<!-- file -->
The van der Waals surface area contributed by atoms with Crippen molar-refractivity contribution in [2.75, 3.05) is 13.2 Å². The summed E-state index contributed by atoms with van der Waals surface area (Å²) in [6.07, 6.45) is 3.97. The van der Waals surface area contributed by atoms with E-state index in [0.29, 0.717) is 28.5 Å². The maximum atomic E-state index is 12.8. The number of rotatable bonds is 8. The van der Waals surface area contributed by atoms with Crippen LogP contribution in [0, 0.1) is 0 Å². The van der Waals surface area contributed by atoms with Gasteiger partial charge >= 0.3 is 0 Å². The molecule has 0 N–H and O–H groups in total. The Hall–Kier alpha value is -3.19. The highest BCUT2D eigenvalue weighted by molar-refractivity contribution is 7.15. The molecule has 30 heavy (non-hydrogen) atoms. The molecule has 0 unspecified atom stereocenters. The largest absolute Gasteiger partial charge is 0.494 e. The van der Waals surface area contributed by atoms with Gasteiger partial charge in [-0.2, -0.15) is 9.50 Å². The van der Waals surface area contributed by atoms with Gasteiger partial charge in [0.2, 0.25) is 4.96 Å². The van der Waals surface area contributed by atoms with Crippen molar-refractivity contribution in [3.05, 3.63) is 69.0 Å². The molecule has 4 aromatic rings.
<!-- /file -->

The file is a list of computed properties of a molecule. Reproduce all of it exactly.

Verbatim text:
The van der Waals surface area contributed by atoms with Crippen molar-refractivity contribution in [2.75, 3.05) is 13.2 Å². The summed E-state index contributed by atoms with van der Waals surface area (Å²) in [6.07, 6.45) is 3.97. The van der Waals surface area contributed by atoms with E-state index in [0.29, 0.717) is 28.5 Å². The maximum atomic E-state index is 12.8. The number of rotatable bonds is 8. The van der Waals surface area contributed by atoms with Crippen LogP contribution in [0, 0.1) is 0 Å². The van der Waals surface area contributed by atoms with Gasteiger partial charge >= 0.3 is 0 Å². The molecule has 0 N–H and O–H groups in total. The Hall–Kier alpha value is -3.19. The highest BCUT2D eigenvalue weighted by molar-refractivity contribution is 7.15. The molecule has 30 heavy (non-hydrogen) atoms. The molecule has 0 unspecified atom stereocenters. The largest absolute Gasteiger partial charge is 0.494 e. The van der Waals surface area contributed by atoms with Gasteiger partial charge in [-0.2, -0.15) is 9.50 Å². The van der Waals surface area contributed by atoms with Gasteiger partial charge in [0.2, 0.25) is 4.96 Å². The van der Waals surface area contributed by atoms with Crippen molar-refractivity contribution in [3.05, 3.63) is 69.0 Å². The molecule has 4 aromatic rings.